this study showed that of a random sample, 20.7% of patients had full-thickness rotator cuff tears (3).

As you can see, the ability to treat rotator cuff injuries and treat them well is going to be a valuable skill in your practice. The rehab is not easy, but we can make a huge difference with our patients if we handle them correctly.

How to Avoid a Common Oversight of Rotator Cuff Rehab

When prescribing exercise for the small intrinsic muscles of the cuff, it can be easy to throw the typical 3 sets of 12 to a patient.  However, I think we should reconsider this.  In addition to the typical explanation that every patient is different, there is also physiological evidence that supports this notion. This study explored the fiber composition of the rotator cuff muscles, indicating a mixed composition of fast and slow twitch (2). Although 44% of rotator cuff fibers labeled positively as slow twitch, the remaining fibers lie somewhere on the fast-twitch continuum.

Now if that study is a little too far into the physiology for you, let me make this applicable.

This knowledge of fiber type composition allows us to better determine and prescribe exercise volumes and intensities that satisfy the demands for muscle development. This concept aligns with the strength and conditioning principle of specificity. In the training realm, if you’re working with a sprinter, you’re going to utilize high intensity, low volume and if you’re training an endurance runner, you will use lower intensity with higher volumes. This example applies to training of the rotator cuff as well.

This concept is no nuance in the strength and conditioning realm, and it is a great illustration of how we can successfully begin to close the chasm between our two professions.

Garrett 2 Garrett Holle is a DPT student at the University of Kansas Medical Center. You can find him on all social media platforms @Holle_Per4mance 

References

1. Kaplan, L. D., Flanigan, D. C., Norwig, J., Jost, P., & Bradley, J. (2005). Prevalence and Variance of Shoulder Injuries in Elite Collegiate Football Players. The American Journal of Sports Medicine, 33(8), 1142–1146. https://doi.org/10.1177/0363546505274718

2. Lovering, R. M., & Russ, D. W. (2008). Fiber Type Composition of Cadaveric Human Rotator Cuff Muscles. Journal of Orthopaedic & Sports Physical Therapy, 38(11), 674–680. https://doi.org/10.2519/jospt.2008.2878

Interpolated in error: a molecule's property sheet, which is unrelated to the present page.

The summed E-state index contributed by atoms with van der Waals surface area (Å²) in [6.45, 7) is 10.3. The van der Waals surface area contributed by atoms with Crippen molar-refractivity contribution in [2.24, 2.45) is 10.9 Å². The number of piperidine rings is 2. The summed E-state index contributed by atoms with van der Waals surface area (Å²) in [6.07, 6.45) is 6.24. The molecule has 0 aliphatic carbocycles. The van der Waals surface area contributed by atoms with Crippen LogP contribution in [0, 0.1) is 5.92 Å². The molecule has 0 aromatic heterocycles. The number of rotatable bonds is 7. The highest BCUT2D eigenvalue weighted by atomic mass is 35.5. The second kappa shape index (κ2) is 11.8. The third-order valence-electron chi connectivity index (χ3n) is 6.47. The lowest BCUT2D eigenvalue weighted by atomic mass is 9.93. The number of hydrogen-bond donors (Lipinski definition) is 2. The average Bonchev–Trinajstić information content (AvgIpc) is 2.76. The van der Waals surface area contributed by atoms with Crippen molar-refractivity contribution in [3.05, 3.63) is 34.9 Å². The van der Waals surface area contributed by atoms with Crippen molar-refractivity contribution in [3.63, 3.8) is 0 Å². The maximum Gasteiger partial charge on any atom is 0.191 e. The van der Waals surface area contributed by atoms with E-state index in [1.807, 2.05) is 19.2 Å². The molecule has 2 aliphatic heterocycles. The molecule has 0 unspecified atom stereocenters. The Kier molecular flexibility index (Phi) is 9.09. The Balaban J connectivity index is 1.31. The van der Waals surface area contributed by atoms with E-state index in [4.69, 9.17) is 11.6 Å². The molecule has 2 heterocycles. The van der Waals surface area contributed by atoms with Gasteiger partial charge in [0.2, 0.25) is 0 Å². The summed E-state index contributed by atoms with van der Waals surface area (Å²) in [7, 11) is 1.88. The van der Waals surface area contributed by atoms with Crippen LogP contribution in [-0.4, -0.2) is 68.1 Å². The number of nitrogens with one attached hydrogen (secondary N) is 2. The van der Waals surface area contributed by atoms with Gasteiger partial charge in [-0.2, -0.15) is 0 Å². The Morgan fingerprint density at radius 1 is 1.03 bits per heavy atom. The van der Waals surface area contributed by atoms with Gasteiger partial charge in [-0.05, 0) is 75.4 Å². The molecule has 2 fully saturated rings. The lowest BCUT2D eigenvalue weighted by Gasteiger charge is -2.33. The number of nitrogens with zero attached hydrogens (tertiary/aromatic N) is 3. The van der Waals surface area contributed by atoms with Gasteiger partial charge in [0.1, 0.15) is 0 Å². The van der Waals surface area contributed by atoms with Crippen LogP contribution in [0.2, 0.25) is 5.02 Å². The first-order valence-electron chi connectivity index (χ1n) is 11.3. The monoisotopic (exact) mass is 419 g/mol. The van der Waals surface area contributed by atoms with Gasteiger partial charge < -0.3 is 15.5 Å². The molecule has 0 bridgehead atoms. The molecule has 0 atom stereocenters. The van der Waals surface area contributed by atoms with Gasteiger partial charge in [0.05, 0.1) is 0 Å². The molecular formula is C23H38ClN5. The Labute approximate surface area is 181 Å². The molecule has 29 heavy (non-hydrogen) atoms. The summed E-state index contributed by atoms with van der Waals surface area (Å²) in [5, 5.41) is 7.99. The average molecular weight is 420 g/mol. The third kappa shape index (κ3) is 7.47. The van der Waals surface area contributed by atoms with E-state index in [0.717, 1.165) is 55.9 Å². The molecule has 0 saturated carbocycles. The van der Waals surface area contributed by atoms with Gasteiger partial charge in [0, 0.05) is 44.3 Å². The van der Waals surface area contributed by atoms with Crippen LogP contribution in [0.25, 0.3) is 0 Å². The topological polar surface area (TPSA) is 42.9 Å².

3. Yamamoto, A., Takagishi, K., Osawa, T., Yanagawa, T., Nakajima, D., Shitara, H., & Kobayashi, T. (2010). Prevalence and risk factors of a rotator cuff tear in the general population. Journal of Shoulder and Elbow Surgery, 19(1), 116–120. https://doi.org/10.1016/j.jse.2009.04.006

4. Rotator Cuff Image: Henry Vandyke Carter [Public domain], via Wikimedia Commons

 

Groin Strains

groin 2

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By Ashley Pena, DPT

Groin strains make up 8- 18% of all soccer injuries and also occur in many other high intensity sports such as Ice Hockey, Football, Basketball, and more. They are typically found to occur during kicking, cutting, pivoting, changing directions, or when planting the lead foot. In a prospective research study looking at the athletic population, Serner et. al. found that in soccer players, kicking was the most common mechanism of injury at 40%. In other sports, changing directions was the most frequent mechanism at 31%. In addition, Serner found that 66% of these groin strains resulted in injuries to the Adductors (primarily Adductor Longus). Iliopsoas and Proximal Rectus Femoris were also found to be frequently injured with 15-25% of the groin strain participants sustaining these injuries.

Some factors which have been found in past research to be related to an increased risk of groin strains include older age, level of competition or experience, decreased range of hip abduction and rotation, isometric adductor muscle weakness or high abductor/adductor strength ratio, and poor performance in vertical jump tests. Specifically, in a cohort study done by Moreno-Perez et. al. it was found that players with groin injuries showed weaker isometric hip adductor strength and smaller Adductor/Abductor strength ratios than those without groin injuries giving evidence that screening for adductor strength deficits or Add/ Abd. muscle imbalances may be helpful in avoiding groin injuries.

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​❗️Groin Strains❗️ A study by Moreno-Perez et. al. found that athletes with groin injuries showed weaker isometric hip adductor strength and smaller Adductor/Abductor strength ratios than those without groin injuries. 🏈🏀⚽️ Screening for adductor strength deficits or Add/ Abd. muscle imbalances may be helpful in avoiding groin injuries. 🎥🎥🎥 Above are some advanced SL bridge variations that can help with controlling hip Add/Abd & ER/IR control. 💻 Blog Coming 🔜 ❤️💬Share 📚📚📚 Moreno-Pérez et al. Comparisons of hip strength and countermovement jump height in elite tennis players with and without acute history of groin injuries. Musculoskeletal Science and Practice. 2017 🎵.rl